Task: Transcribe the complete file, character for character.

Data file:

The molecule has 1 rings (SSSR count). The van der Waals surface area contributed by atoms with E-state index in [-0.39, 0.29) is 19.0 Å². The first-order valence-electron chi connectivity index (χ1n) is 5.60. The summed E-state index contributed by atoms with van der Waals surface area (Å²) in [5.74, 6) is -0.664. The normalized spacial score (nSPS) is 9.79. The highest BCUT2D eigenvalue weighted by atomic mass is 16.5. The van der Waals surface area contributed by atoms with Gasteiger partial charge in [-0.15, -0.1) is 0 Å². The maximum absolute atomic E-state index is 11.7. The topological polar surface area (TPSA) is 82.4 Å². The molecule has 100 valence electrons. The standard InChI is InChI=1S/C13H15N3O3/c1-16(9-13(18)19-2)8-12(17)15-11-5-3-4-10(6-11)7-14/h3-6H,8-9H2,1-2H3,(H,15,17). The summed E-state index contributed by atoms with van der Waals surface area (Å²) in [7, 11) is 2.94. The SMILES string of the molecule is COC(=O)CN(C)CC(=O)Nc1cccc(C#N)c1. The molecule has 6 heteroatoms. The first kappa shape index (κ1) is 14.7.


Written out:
The molecule has 1 rings (SSSR count). The van der Waals surface area contributed by atoms with E-state index in [-0.39, 0.29) is 19.0 Å². The first-order valence-electron chi connectivity index (χ1n) is 5.60. The summed E-state index contributed by atoms with van der Waals surface area (Å²) in [5.74, 6) is -0.664. The normalized spacial score (nSPS) is 9.79. The highest BCUT2D eigenvalue weighted by atomic mass is 16.5. The van der Waals surface area contributed by atoms with Gasteiger partial charge in [-0.15, -0.1) is 0 Å². The maximum absolute atomic E-state index is 11.7. The topological polar surface area (TPSA) is 82.4 Å². The molecule has 100 valence electrons. The standard InChI is InChI=1S/C13H15N3O3/c1-16(9-13(18)19-2)8-12(17)15-11-5-3-4-10(6-11)7-14/h3-6H,8-9H2,1-2H3,(H,15,17). The summed E-state index contributed by atoms with van der Waals surface area (Å²) in [7, 11) is 2.94. The SMILES string of the molecule is COC(=O)CN(C)CC(=O)Nc1cccc(C#N)c1. The molecule has 6 heteroatoms. The first kappa shape index (κ1) is 14.7.